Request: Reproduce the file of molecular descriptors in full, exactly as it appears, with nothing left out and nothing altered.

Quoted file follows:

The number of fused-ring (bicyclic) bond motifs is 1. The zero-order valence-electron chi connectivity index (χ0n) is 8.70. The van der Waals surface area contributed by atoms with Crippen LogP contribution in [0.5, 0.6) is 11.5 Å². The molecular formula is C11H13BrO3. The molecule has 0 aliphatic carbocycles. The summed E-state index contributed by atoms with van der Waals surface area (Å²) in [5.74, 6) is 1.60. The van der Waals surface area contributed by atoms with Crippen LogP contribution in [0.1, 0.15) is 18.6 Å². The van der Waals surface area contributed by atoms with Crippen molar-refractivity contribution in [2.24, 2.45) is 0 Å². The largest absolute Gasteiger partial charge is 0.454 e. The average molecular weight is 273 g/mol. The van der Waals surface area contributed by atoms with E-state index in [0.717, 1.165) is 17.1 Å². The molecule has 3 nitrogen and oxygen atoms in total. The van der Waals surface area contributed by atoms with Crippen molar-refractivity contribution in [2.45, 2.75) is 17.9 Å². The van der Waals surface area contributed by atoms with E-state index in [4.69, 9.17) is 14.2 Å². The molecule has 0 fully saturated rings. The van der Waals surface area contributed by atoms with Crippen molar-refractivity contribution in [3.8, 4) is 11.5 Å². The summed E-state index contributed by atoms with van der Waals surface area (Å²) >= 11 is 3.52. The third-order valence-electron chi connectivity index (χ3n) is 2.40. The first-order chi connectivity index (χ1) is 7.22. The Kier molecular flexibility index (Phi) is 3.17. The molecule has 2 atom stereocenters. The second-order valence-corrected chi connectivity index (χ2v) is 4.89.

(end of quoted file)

The number of fused-ring (bicyclic) bond motifs is 1. The zero-order valence-electron chi connectivity index (χ0n) is 8.70. The van der Waals surface area contributed by atoms with Crippen LogP contribution in [0.5, 0.6) is 11.5 Å². The molecular formula is C11H13BrO3. The molecule has 0 aliphatic carbocycles. The summed E-state index contributed by atoms with van der Waals surface area (Å²) in [5.74, 6) is 1.60. The van der Waals surface area contributed by atoms with Crippen LogP contribution in [0.1, 0.15) is 18.6 Å². The van der Waals surface area contributed by atoms with Crippen molar-refractivity contribution in [2.24, 2.45) is 0 Å². The largest absolute Gasteiger partial charge is 0.454 e. The average molecular weight is 273 g/mol. The van der Waals surface area contributed by atoms with E-state index in [0.717, 1.165) is 17.1 Å². The molecule has 3 nitrogen and oxygen atoms in total. The van der Waals surface area contributed by atoms with Crippen molar-refractivity contribution in [2.45, 2.75) is 17.9 Å². The van der Waals surface area contributed by atoms with E-state index in [4.69, 9.17) is 14.2 Å². The molecule has 0 fully saturated rings. The van der Waals surface area contributed by atoms with Crippen molar-refractivity contribution in [3.8, 4) is 11.5 Å². The summed E-state index contributed by atoms with van der Waals surface area (Å²) >= 11 is 3.52. The third-order valence-electron chi connectivity index (χ3n) is 2.40. The first-order chi connectivity index (χ1) is 7.22. The Kier molecular flexibility index (Phi) is 3.17. The molecule has 2 atom stereocenters. The second-order valence-corrected chi connectivity index (χ2v) is 4.89.